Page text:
In the northern suburbs of this city is a small temple to a Chinese folk deity, Lord Guan, a famous warrior deified more than a millennium ago. Renovated five years ago at the government’s expense, the temple is used by a group of retirees who run pilgrimages to a holy mountain, schoolchildren who come to learn traditional culture and a Taoist priest who preaches to wealthy urbanites about the traditional values of ancient China.
Perched atop a hillock overlooking the sprawling capital, the temple is a microcosm of a new civil religion taking shape in China — an effort by the Chinese Communist Party to satisfy Chinese people’s search for moral guidelines by supplementing the largely irrelevant ideology of communism with a curated version of the past.
This new state-guided religiosity is the flip side of the government’s harsh policies toward Islam and Christianity. Officials believe these two global faiths are hard to control because of their foreign ties, and they have used negotiation or force — diplomacy with the Vatican, arrests of prominent Protestants, internment camps for Muslims — to try to bring these religions to heel.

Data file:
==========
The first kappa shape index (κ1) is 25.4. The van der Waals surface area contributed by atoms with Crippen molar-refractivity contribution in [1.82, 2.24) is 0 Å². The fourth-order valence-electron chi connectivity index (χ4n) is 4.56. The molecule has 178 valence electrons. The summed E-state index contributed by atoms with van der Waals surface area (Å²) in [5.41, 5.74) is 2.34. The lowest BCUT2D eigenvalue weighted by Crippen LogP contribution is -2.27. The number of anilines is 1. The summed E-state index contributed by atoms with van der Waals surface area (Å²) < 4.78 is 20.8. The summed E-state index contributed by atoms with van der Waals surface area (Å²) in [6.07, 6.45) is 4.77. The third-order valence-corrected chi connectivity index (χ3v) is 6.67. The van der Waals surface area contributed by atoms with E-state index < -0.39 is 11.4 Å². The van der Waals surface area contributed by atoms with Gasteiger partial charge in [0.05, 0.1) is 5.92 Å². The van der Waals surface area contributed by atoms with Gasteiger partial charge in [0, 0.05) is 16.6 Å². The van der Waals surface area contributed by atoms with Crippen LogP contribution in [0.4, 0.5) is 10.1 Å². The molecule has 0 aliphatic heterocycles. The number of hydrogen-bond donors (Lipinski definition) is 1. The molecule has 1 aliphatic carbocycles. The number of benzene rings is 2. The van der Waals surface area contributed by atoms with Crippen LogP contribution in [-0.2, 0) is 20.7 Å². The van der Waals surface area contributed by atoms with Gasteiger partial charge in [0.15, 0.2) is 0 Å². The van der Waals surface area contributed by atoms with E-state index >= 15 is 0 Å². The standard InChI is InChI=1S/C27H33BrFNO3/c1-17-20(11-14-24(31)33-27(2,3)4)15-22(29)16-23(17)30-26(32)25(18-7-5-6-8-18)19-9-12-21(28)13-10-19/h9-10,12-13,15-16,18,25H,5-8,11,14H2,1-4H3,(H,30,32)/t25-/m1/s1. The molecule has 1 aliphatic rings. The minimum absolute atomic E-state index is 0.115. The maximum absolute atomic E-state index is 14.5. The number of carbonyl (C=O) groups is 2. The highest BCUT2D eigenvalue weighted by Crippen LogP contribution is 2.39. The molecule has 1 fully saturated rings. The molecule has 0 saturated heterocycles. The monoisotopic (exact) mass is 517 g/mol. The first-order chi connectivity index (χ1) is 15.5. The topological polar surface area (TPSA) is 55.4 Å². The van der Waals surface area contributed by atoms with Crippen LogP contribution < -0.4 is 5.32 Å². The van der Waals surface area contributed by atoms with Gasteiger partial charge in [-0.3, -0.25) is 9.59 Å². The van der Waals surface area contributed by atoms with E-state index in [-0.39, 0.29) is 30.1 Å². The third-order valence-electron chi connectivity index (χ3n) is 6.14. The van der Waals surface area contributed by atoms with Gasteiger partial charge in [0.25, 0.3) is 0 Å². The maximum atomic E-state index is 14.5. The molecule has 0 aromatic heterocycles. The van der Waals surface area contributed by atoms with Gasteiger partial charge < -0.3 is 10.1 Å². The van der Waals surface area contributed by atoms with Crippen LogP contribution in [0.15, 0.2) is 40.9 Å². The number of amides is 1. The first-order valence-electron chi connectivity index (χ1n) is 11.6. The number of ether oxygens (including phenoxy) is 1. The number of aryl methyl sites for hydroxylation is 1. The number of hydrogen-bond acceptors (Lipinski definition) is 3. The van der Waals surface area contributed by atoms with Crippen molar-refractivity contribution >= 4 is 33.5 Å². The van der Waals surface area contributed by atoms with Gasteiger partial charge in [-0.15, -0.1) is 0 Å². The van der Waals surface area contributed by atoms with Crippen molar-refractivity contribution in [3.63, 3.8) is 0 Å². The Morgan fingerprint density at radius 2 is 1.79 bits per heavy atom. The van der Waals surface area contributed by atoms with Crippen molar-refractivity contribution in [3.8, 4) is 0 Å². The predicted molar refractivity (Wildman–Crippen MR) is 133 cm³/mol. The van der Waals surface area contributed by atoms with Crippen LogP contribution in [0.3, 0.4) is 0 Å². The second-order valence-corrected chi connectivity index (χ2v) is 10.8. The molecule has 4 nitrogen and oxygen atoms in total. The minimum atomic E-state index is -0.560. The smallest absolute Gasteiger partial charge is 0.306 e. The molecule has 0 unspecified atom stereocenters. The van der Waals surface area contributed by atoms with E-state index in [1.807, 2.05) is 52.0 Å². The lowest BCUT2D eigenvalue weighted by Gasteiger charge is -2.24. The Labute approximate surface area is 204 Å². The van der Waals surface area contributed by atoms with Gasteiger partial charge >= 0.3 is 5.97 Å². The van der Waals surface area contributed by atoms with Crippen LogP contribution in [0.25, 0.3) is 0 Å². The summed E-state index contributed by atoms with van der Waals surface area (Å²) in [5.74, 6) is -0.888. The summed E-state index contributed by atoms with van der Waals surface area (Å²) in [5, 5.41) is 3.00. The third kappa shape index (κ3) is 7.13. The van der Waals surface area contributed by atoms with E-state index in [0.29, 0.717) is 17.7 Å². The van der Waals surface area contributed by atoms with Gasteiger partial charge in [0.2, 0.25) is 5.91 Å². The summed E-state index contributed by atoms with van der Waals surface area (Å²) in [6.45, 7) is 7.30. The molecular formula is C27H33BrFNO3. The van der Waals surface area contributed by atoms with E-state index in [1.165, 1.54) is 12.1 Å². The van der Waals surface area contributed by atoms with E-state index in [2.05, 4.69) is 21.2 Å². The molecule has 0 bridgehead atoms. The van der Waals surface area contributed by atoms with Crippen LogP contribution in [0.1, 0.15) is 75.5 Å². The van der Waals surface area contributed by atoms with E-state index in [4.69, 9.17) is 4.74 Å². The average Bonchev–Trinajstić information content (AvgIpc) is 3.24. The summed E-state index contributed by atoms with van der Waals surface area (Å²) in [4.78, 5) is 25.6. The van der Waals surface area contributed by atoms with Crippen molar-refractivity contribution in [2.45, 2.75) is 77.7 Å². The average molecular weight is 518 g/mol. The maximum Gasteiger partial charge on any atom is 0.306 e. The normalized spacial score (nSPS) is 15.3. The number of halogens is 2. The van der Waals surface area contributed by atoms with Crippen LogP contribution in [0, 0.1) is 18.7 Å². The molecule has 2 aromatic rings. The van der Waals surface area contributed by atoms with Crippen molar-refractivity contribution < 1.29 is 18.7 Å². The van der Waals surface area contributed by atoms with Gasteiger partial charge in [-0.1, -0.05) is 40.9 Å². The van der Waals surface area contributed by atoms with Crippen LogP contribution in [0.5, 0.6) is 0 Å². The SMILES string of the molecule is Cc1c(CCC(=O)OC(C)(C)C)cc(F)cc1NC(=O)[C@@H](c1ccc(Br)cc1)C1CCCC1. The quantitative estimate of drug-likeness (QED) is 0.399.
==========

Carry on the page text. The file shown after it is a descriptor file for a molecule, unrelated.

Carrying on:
Yet Beijing’s recent turn to tradition may be even more significant. Even though Islam and Christianity are world religions, in China they remain minor, with the number of their combined adherents amounting to less than 10 percent of the population. Most Chinese believe in an amalgam of Buddhism, Taoism, Confucianism and other traditional values and ideas that still resonate deeply.